The usual practice in wetting ground glues is to place the glue in the kettle and then pour on the water, stirring the while. No matter how carefully this is conducted, particles of the glue will rise to the surface of the water and float there, and, coming in contact with the sides of the kettle, stick there, giving up any absorbed water with great rapidity and so do not dissolve. This very objectionable feature may be avoided as follows: Put the glue in the kettle and add about half of the requisite quantity of water stirring the glue with a stick, beginning the stirring before the water is added and continuing until the glue has absorbed as much water as it will. Now add the balance of water, stir-ring the while. Through the absorption of water from the first portion added, the glue becomes much heavier and when the balance is added there is no possibility of particles floating at the surface.

Melting the Glue. Two forms of melting-pot or kettle are commonly known, the one jacketed, and the other in which steam is introduced direct or "live." The former is the better. Direct steam is injurious to solutions of glue, the drastic action of the steam rapidly weakening them. If a solution of A Extra be boiled continuously with direct steam for a period of twenty four hours, the gelatinizing power of the glue will be destroyed. The gelatinizing power of weaker glues is destroyed in correspondingly shorter time. If a solution of glue is boiled with direct steam for one hour, it will lose a grade in strength, and a half-grade if kept at 200 for one hour in a jacketed kettle. It is to be borne in mind throughout the melting of the glue, that no more heat is to be applied than is absolutely necessary. If direct steam is employed, it is folly to boil the water until all is dissolved; besides, it is not necessary to do so. Let the steam pass through the water until the temperature is 180 F. If no thermometer is at hand to measure the degree of heat, this may be approximately gaged by the cessation of the characteristic rattling noise produced by steam when passed, under pressure, into cold water, and is supplanted by a subdued rumbling. When this degree of heat is reached, cut off all steam and stir the contents of the kettle until all the glue is uniformly dissolved. If the glue has been properly softened, it will dissolve at a low temperature.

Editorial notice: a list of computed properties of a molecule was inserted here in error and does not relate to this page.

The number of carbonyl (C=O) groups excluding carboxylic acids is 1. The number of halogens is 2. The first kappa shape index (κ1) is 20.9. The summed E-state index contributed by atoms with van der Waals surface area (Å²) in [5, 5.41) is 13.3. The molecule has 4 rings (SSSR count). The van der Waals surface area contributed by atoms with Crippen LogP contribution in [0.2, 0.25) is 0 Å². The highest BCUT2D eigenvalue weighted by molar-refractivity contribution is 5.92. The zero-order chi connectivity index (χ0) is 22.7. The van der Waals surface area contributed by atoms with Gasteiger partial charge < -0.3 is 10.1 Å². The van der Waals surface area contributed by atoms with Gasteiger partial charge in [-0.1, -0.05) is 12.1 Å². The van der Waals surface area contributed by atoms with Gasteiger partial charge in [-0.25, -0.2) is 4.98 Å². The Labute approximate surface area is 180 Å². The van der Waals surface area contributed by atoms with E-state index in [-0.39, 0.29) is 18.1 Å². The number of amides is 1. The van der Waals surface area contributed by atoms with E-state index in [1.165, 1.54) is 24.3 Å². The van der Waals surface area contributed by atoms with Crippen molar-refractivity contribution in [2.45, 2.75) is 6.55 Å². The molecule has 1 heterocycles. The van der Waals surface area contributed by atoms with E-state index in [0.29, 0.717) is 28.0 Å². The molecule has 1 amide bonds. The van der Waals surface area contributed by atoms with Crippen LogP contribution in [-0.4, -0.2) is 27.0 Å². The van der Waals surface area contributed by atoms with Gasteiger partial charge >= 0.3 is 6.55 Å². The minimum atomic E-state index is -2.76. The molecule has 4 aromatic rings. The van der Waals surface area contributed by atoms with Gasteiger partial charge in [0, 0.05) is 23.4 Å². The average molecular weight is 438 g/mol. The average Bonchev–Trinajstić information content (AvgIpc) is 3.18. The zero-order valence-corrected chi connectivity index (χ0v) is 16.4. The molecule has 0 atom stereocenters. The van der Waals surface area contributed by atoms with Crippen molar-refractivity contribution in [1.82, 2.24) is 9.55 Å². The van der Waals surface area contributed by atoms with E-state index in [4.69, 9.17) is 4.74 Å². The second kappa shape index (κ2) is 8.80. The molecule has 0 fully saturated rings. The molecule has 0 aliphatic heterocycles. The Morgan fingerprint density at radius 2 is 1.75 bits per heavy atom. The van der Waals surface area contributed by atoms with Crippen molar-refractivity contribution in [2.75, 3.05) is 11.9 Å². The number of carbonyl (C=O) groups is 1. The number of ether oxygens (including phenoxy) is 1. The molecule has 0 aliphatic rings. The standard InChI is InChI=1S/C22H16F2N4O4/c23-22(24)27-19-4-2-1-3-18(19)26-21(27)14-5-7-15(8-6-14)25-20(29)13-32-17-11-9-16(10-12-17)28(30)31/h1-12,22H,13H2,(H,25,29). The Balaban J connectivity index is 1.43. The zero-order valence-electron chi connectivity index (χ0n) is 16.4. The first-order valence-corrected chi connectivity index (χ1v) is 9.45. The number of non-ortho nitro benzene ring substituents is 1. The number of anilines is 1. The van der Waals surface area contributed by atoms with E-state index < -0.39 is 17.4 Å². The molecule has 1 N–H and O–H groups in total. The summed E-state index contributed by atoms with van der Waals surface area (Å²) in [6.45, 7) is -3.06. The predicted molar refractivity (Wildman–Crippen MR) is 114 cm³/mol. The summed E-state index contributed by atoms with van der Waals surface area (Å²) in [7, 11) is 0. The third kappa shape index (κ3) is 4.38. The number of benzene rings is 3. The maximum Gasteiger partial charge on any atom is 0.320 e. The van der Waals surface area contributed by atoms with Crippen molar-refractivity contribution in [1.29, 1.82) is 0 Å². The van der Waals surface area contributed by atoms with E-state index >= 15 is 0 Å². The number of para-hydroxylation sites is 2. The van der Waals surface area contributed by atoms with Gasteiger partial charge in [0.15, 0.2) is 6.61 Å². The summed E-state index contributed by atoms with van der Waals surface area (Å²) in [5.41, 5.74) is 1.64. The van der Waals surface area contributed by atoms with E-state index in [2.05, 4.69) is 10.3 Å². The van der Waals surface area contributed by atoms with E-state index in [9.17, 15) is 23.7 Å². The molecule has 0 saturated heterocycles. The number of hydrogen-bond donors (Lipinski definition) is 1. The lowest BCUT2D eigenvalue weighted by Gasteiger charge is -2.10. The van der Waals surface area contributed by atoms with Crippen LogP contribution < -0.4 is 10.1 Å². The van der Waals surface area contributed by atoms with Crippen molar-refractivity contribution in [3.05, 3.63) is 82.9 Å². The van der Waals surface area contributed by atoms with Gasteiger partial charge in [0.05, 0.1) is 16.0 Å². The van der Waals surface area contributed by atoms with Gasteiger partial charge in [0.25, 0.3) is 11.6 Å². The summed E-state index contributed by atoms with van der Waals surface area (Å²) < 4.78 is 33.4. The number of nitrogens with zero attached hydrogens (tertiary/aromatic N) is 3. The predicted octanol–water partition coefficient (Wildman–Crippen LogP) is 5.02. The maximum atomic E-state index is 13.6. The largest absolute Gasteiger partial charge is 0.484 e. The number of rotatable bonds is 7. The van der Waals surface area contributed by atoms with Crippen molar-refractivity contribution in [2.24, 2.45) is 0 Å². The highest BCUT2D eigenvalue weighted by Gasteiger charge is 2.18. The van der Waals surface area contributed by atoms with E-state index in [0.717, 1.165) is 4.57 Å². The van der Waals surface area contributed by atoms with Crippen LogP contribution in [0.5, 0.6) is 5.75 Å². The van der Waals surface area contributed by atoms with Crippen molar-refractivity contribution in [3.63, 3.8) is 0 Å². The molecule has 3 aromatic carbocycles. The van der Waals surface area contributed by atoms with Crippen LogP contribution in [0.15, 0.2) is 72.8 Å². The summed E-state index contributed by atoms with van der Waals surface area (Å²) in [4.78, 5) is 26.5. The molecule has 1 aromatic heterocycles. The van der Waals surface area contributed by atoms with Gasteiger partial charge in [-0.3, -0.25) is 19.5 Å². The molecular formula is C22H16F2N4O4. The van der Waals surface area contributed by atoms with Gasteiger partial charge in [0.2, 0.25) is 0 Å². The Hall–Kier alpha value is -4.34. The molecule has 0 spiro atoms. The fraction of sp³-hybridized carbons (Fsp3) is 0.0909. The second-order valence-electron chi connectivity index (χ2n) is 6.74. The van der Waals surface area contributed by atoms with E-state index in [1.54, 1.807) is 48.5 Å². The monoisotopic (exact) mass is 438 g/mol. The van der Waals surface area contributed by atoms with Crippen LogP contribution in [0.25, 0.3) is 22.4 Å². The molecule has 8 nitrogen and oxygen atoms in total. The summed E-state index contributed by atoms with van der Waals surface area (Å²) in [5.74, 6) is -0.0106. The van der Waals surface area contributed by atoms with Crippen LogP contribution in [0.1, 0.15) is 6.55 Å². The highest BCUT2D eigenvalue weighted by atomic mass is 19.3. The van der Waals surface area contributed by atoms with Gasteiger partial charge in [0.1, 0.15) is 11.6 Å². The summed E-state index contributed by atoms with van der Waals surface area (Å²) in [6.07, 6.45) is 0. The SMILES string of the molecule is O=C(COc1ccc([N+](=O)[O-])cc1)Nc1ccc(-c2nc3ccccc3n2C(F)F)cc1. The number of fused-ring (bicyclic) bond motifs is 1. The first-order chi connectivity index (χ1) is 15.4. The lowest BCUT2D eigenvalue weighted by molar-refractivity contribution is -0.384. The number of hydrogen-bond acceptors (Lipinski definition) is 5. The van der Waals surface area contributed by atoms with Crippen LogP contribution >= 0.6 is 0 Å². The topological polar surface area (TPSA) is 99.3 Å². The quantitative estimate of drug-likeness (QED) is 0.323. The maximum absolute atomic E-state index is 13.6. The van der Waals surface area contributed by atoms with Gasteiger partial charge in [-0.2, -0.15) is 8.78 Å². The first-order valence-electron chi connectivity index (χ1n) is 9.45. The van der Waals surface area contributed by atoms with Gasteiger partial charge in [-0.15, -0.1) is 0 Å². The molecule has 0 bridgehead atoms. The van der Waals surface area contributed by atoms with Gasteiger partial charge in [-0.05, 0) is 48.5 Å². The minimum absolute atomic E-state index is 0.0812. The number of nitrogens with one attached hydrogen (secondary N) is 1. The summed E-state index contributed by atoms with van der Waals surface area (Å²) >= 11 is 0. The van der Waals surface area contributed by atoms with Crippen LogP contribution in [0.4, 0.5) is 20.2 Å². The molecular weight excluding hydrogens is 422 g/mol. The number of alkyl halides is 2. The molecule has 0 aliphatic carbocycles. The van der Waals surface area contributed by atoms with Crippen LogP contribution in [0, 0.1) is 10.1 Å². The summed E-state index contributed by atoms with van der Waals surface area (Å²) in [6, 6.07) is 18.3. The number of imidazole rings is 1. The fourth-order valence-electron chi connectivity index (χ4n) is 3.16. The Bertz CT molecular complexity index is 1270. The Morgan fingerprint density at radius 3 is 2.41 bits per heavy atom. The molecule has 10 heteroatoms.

Under no circumstances should hot or even warm water be poured upon dry glue. The heat, so far from facilitating the softening, actually retards it, if not preventing it altogether. We have a parallel phenomenon in the treatment of iron with nitric acid, the action of which is first violent and finally ceases altogether, owing to the fact that a slight film of oxide of iron is deposited upon the surface of the metal under-going solution. This is repeatedly dissolved and re-deposited by the acid. In order to promote the solution of the metal, it becomes necessary to pour off the acid and wash the metal well with pure water.

When the acid is returned, it again attacks the iron violently. The action of the hot water on the glue is to dissolve a little, which, when once in solution, seems to retard, if not altogether prevent, the further absorption of water by the glue. This may easily be verified by preparing a 2 per cent solution of glue and placing in this a piece of glue to be softened. It will be found that a much greater time is required than if the piece had been immersed in pure water.

Where steam is not available for melting the glue, and the direct heat of gas or oil has to be used, the melting-pot must be jacketed, as otherwise the solution will burn and char. The outer jacket is to be filled with water, which, when brought to the boil, will impart sufficient heat to the water of the inner vessel to melt the glue. Once the water in the outer jacket is at the boil, the heat should be withdrawn.

The facility with which glue melts will depend upon its proper softening. If this detail is attended to, there should be no difficulty in obtaining a uniform melt at the minimum temperature. In reply to the oft-emphasized dictum that the glue solution should not be kept continuously at a high temperature lest the adhesiveness and strength of the glue be impaired, it is justly con-tended that, since the solution must be hot in order to be effective, especially in joining wood, it is imperative that the melt must be kept at a certain degree of heat in order that time shall not be lost by having to stop work to reheat the cooled or jelled solution. Since this continuous heat is maintained to save time in work, it is inevitable that a skin form on the melted glue, which, brushed aside, clings to the pot and dries there, usually beyond the level of the water added for the next melt. How continued high temperature, and consequent formation of skin may be avoided, will be seen further on.

Cleaning the Melting-Pot. Not only is it essential that the melting-pot be kept scrupulously clean in order that there shall be no gradual contamination of the glue, but much waste of material is avoided through this observance. Dirt enters the melting-pot through the glue itself, the introduction of dirty brushes, or the exposure of the pot to dust, etc. If glue is melted in a dirty pot, the skin forming on the surface of the melt gradually accumulates at the sides of the kettle and slowly decomposes. This may or may not fall into subsequent melts, thus contaminating them. The only way to make sure that it will not do so is to clean the pot.